Well, that’s what I call them, anyway.
Becoming a biker has introduced me to many things – pure joy and lots of thrills, little towns and bigger cities, curvy country roads and long straight interstates, and some really great folks. I’ve met and gotten to ride with many people, several that I now hold dear. Life would not be near as much fun or as meaningful without them.
Dave and Michael are two of my favorites.
I call them my guys, but they haven’t given me permission to call them that. I call them that because they’ve been my mentors and my companions on many rides in my short history of riding. They’ve each been riding for over 30 years; I’ve been riding on my own for 3; they’ve each got well over 100,000 miles under their belts; I’ve got 15,000.
They may not actually LIKE to be called my guys (I haven’t even asked them), but in my heart and in my mind, that is what they are. They teach me and are patient with me; they laugh with me and tease the hell out of me. I would follow them just about anywhere, knowing that all will be well and as safe as can be, and we’ll always have a whole lot of fun.
Michael introduced me to riding in December of 2007, and I met Dave and his wonderful wife Martha, another biker and a woman I adore, soon after.
Many of the miles I’ve ridden have been accumulated when following these guys, and the order is almost always Dave, then Michael, then me. Sure we ride with others, and they ride a whole helluva lot without me, but I can usually count on them wanting to ride when I do. They are used to getting an “I want to ride” text from me on any given weekend morning … even on a beautiful, 40 degree winter day.
I get to see beautiful parts of Southwest Virginia, as Dave knows every road and never gets lost …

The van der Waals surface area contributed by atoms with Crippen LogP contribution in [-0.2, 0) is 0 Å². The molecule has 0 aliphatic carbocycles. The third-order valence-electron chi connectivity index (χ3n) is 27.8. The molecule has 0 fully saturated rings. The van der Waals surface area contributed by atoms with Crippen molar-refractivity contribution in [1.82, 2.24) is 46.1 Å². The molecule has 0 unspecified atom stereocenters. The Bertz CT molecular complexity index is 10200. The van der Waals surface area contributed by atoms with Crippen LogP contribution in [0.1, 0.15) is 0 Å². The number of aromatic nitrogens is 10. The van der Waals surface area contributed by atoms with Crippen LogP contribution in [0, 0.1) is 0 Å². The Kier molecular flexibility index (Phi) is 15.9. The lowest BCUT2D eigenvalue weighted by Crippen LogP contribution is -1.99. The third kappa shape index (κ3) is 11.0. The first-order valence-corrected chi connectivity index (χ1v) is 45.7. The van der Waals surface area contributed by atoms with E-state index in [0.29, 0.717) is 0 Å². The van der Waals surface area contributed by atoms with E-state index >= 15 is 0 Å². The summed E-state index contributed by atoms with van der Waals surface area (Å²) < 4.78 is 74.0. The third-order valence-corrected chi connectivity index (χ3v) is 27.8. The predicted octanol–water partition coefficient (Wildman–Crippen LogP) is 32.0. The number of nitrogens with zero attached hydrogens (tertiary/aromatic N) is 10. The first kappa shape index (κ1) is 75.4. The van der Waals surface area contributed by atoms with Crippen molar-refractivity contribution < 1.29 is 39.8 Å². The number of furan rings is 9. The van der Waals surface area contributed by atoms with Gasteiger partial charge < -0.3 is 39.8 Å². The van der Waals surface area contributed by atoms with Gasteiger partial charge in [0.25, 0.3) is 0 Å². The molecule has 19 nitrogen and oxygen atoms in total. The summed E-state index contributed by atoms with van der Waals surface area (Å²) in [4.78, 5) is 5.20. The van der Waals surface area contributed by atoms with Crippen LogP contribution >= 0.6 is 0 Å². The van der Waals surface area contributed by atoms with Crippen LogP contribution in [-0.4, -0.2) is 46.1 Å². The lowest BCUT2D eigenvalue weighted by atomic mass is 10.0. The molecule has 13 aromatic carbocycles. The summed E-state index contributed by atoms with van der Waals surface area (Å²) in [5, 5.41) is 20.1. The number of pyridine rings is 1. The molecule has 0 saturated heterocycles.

… and Michael knows every biker and has never met a stranger.
They put up with requests for group photos and then they laugh at me as I race to get into the picture before the timer goes off.
A friend gave me a special camera strap (it has been dubbed the “magic strap”) so that I can wear the camera while riding and can quickly stop to take pictures without getting off the bike. I focus on the shot while the guys ride out of view but I never have to worry as they are always waiting at the next intersection. Thankfully, those waits having gotten shorter as I have gained confidence and nowadays they don’t have to wait as long because I’m usually right there with them … then again, maybe they’re just being nice.
Can you see their expressions? “Come on LD, hurry up and take the picture”.
I can and do ride with others. I enjoy a big group ride and solo rides as well. But I just love riding with these guys and I am so glad that they’ve welcomed such a novice rider into their biker world.
I never miss out on a chance to hit the road and love it when I get to do it with them.
They are your guys AND your personal heroes. Very sweet piece. BTW, you need a set of leather chaps too for those cold rides!
Liz, I am just seeing this! You summed it perfectly!! Thanks!
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Love reading about your adventures. Glad you were able to get out and ride your new beautiful bike! Love it! 🙂
I so appreciate the blog visit and the comment!
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Sounds like you’re with the right guys to get you where you want to go. I always envy people who never get lost. I’m totally directionally challenged and often get confused about direction. I’d be terrible at those mazes they do on Survivor. Looks like I hadn’t seen this post so thanks for the link my friend. It’s kind of like looking back into a old photo album.
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